In general, a semiconductor device is formed by a complex sequence of processes, including one or more patterning process(es). Conventional patterning processes are adapted to form, for example, a circuit pattern on a semiconductor substrate. The patterning process may include an etching process, a diffusion process, and a metallization process. Recent trends in the use of semiconductor devices are characterized by demands for multi-functionality and high speed performance. In order to meet these demands, semiconductor devices are ever more densely integrated. Increasing integration density demands tighter tolerances on circuit patterns. In order to meet these tighter design tolerances, a greater emphasis has recently been placed on inspection and analysis (e.g., structural and/or chemical) processes and equipment implementing these processes. The transmission electron microscope (TEM) is one such piece of equipment increasingly adapted to the inspection and analysis of circuit patterns formed on semiconductor substrates. Indeed, use of the TEM is wide spread due to its high resolution and general applicability to inspection and analysis processes.

However, while the TEM provides very accurate information about an object under inspection, the inspection and analysis results provided by the TEM are heavily dependent on the quality of the exemplary specimen associated with the object. That is, TEM inspection of an entire object or structure is rarely possible under commercial fabrication circumstances, so an exemplary specimen must be prepared. Accordingly, special emphasis is laid upon a related method of preparing the specimen for TEM inspection.

Conventional TEM specimens formed to inspect a predetermined layer on a semiconductor substrate have usually been prepared using an ion milling process or a focusing ion beam (FIB) process.

In the conventional FIB process, an etching process is initiated from a neighboring point proximate the inspection point on the specimen and then moved towards the inspection point during a period in which the inspection point is being viewed as an electronic image. Using this technique, the thickness of the specimen may be easily controlled.

Examples of conventional methods used to form TEM specimens include those disclosed in U.S. Pat. No. 6,194,720 to Li et al., and U.S. Pat. No. 6,080,991 to Tsai. Li et al. disclose a method of forming a TEM specimen including first and second electron transparent segments. The first electron transparent segment is formed using a FIB technique while the second electron transparent segment is formed using a wedge forming technique. Tsai discloses a method of forming the TEM specimen comprising a thin layer taken from a portion of the object or structure being inspected.

According to yet another conventional method of preparing a TEM specimen; an inspection point—which contains a defect—is first identified (or selected) using an electronic image. Then, the semiconductor wafer is cut into a wafer slice of about 2 mm×3 mm using an ultrasonic wave cutter such that the inspection point is positioned in a middle of the specimen, thereby forming a first specimen.

The first specimen is then ground to a thickness of about 40 μm, thereby forming a second specimen. The second specimen is adhered to a nickel grid, and a protection layer is coated over the inspection point using a deposition process, thereby forming a third specimen. Both side surfaces of the third specimen are then milled by sequentially varying the current applied to a FIB process, thereby forming the TEM specimen having a vertical side surface suitable for inspection.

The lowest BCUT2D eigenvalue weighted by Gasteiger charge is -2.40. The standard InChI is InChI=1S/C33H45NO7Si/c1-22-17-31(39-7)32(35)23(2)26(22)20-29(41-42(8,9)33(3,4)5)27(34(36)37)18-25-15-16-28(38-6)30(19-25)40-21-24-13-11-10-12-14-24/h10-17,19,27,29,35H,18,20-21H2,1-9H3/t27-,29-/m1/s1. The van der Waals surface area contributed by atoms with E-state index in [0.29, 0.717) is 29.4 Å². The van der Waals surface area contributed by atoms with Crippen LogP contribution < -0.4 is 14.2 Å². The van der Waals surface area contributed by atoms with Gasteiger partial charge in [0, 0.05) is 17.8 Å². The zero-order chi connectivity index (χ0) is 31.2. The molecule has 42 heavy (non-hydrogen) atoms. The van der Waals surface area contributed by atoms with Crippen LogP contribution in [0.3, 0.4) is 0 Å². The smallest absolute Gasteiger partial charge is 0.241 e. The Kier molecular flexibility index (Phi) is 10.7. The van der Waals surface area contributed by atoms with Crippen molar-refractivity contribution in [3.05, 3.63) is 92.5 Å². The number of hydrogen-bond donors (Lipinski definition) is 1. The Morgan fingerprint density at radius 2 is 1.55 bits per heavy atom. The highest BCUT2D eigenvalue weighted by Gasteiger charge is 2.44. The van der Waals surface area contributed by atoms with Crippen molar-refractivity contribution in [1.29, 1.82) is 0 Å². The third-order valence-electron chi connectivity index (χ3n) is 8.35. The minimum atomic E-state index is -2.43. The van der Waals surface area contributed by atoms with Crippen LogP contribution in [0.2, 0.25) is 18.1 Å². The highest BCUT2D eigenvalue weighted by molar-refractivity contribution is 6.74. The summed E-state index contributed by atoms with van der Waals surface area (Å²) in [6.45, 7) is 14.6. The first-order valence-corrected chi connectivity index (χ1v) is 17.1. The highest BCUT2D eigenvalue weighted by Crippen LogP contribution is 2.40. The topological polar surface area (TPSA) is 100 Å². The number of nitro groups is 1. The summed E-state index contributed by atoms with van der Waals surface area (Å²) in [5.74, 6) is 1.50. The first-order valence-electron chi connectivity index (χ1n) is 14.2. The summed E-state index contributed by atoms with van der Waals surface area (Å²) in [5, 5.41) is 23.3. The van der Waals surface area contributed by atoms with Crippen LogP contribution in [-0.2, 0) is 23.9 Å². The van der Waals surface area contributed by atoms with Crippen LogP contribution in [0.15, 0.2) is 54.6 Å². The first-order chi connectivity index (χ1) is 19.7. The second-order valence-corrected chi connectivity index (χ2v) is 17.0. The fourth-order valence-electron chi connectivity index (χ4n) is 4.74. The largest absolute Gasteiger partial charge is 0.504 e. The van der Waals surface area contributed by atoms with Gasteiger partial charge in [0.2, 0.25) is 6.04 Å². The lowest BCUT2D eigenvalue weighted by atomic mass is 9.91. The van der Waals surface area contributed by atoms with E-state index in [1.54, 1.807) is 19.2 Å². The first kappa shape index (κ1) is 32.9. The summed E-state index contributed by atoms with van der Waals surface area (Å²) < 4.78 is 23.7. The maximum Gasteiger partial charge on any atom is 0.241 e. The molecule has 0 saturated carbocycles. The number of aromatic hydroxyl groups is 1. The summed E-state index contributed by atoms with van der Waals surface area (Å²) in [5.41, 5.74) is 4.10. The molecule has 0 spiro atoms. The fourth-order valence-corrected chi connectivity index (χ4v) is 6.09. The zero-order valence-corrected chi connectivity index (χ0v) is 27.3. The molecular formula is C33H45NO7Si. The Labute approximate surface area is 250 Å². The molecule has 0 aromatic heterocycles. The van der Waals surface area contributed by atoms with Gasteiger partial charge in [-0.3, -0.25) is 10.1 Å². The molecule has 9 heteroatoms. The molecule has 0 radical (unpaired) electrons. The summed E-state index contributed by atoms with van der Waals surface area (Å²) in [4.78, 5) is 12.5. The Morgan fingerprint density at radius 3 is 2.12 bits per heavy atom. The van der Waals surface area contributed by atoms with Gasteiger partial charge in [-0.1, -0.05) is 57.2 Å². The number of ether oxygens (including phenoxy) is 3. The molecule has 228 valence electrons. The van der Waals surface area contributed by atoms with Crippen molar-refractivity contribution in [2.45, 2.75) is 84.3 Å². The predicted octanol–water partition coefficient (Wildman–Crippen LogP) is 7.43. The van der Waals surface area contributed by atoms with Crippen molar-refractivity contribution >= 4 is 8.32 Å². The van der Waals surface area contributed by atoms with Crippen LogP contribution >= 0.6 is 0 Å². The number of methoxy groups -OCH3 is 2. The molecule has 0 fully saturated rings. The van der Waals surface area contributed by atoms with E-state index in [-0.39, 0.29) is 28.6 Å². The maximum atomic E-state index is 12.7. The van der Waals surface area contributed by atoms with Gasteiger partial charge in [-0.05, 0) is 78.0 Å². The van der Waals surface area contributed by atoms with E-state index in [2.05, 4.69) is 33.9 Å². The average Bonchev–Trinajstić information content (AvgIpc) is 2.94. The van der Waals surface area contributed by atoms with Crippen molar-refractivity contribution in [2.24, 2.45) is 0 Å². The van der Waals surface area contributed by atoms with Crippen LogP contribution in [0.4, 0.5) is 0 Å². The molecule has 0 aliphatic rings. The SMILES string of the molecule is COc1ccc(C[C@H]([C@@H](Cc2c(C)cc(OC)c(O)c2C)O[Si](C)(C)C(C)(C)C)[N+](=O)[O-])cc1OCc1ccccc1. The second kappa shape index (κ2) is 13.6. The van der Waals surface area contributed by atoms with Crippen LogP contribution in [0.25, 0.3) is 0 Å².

FIG. 1 is a cross sectional view illustrating a conventional method of forming a protection layer on a TEM specimen. More particularly, FIG. 1 illustrates one step in the foregoing conventional method adapted to the preparation of the first specimen.

Referring to FIG. 1, a first layer of protection material is deposited on a stage 12 and a wafer 10 (e.g., a preliminary specimen cut from a semiconductor substrate) is placed on the first layer of the protection material. Then, a second layer of the protection material is deposited on wafer 10. Thus, the first and second applications of the protection material form a protection layer 14 on wafer 10. A covering member 16 is then positioned on protection layer 14. Thereafter, wafer 10 is cut into a wafer slice using an ultrasonic wave cutter.

As shown in FIG. 1, although top and bottom surfaces of wafer 10 are covered by protection layer 14, the side surface(s) of wafer 10, including a beveled side surface, are barely, if at all, covered by protection layer 14. As a result, when wafer 10 is cut into a wafer slice by the ultrasonic wave cutter, the beveled side surface of wafer 10 may be broken off or otherwise removed. Accordingly, where an inspection point P is located on a beveled side surface of wafer 10, the ultrasonic wave may cause damage to inspection point P (i.e., the point of interest). When inspection point P is damaged by the ultrasonic wave, the specimen is no longer useful and a new specimen must be prepared, since TEM inspection of a broken or damaged specimen if of little value. This outcome is particularly harmful where the inspection point P is associated with a unique defect or point of interest.

FIG. 2 is a cross sectional view illustrating one conventional method of grinding a specimen being prepared for TEM inspection. More particularly, FIG. 2 illustrates one step in the foregoing conventional method adapted to the preparation of the second specimen.

Referring to FIG. 2, an inspection point P is again located on a beveled side surface of a first specimen 20. The beveled side surface is secured to a stage 22 using an adhesive and a covering member 26 is fixed to the vertical lateral side of the secured first specimen 20. During the grinding process, the specimen may be laterally visualized through covering member 26. Unfortunately, inspection point P cannot be viewed through covering member 26 during the grinding process, and the grinding process must be guided solely by an operator's intuition. Accordingly, the personal skill of an operator has a large effect on the grinding quality, and thus the reliability of the grinding process may be relatively low.

SUMMARY OF THE INVENTION